Additional evidence hints that at least one planet has already formed around TW Hydrae, Wilner says.
But regardless of whether or not TW Hydrae harbors full-grown planets, "it's nice to have the observational confirmation [of dust coalescing into pebbles] that we all believed was going on," he adds.
In contrast, the nearby TW Hydrae association includes just a few dozen newborn stars but covers a section of sky 15 to 20 degrees wide.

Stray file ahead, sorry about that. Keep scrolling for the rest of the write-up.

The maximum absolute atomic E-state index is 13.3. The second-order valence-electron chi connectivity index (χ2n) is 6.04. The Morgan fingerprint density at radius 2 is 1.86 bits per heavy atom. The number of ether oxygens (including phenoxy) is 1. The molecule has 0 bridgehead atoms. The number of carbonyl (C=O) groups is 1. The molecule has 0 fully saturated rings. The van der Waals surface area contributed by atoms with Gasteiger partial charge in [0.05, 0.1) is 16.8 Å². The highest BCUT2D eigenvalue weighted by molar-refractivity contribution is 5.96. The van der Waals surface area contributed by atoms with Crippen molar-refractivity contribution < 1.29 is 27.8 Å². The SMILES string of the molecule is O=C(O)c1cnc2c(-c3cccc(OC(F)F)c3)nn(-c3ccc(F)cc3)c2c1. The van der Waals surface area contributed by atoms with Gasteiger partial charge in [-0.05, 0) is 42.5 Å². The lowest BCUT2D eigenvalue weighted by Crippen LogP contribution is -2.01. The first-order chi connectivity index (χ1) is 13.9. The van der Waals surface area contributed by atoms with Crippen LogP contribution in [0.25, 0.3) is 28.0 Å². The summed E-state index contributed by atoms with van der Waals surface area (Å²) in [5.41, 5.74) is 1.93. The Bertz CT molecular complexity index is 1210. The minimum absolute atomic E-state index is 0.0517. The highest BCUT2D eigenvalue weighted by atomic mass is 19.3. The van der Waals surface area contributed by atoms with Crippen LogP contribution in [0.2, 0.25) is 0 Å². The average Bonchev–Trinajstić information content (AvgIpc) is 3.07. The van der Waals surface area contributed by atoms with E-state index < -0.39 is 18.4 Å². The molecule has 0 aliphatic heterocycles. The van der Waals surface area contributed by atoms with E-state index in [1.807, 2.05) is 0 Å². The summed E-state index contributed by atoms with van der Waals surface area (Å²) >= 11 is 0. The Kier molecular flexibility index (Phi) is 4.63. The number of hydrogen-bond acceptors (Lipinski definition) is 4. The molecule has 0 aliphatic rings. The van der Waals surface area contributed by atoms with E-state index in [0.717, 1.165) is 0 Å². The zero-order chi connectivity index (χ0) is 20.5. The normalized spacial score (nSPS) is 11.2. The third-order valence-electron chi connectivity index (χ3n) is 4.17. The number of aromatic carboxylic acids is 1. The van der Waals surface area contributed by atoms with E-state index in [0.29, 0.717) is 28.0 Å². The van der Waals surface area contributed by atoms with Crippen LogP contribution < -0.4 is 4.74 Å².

Dubbed TW Hydrae, the star seemed odd in another respect.
In 1989, Brazilian astronomers reported that TW Hydrae had company after all.
V Hydrae is a carbon star and, as such, has a number of carbon-bearing molecules in its atmosphere that act like a red filter.
V Hydrae appears to be a dying red-giant star ready to form a planetary nebula.
Our final target is the brightest galaxy in Hydra, M83, conveniently placed two-thirds of the way from 3rd-magnitude Gamma ([gamma]) Hydrae to 4th-magnitude 1 Centauri.